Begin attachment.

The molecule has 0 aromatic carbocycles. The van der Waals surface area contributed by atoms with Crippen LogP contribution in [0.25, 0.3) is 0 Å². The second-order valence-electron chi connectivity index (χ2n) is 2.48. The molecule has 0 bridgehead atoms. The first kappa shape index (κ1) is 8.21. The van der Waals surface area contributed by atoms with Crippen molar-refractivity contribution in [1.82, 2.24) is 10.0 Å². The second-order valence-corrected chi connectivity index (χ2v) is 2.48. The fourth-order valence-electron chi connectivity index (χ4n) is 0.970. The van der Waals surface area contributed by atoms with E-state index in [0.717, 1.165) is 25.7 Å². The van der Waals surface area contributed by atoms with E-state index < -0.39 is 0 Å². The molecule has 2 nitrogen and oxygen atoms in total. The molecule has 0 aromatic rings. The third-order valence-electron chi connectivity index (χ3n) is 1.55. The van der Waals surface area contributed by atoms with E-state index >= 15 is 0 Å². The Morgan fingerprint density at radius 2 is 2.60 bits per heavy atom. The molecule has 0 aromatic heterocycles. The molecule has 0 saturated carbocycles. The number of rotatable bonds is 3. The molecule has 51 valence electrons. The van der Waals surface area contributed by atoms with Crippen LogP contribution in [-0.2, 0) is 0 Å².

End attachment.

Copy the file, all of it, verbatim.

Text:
The molecule has 0 aromatic carbocycles. The van der Waals surface area contributed by atoms with Crippen LogP contribution in [0.25, 0.3) is 0 Å². The second-order valence-electron chi connectivity index (χ2n) is 2.48. The molecule has 0 bridgehead atoms. The first kappa shape index (κ1) is 8.21. The van der Waals surface area contributed by atoms with Crippen molar-refractivity contribution in [1.82, 2.24) is 10.0 Å². The second-order valence-corrected chi connectivity index (χ2v) is 2.48. The fourth-order valence-electron chi connectivity index (χ4n) is 0.970. The van der Waals surface area contributed by atoms with E-state index in [0.717, 1.165) is 25.7 Å². The van der Waals surface area contributed by atoms with E-state index < -0.39 is 0 Å². The molecule has 2 nitrogen and oxygen atoms in total. The molecule has 0 aromatic rings. The third-order valence-electron chi connectivity index (χ3n) is 1.55. The van der Waals surface area contributed by atoms with E-state index >= 15 is 0 Å². The Morgan fingerprint density at radius 2 is 2.60 bits per heavy atom. The molecule has 0 aromatic heterocycles. The molecule has 0 saturated carbocycles. The number of rotatable bonds is 3. The molecule has 51 valence electrons. The van der Waals surface area contributed by atoms with Crippen LogP contribution in [-0.2, 0) is 0 Å².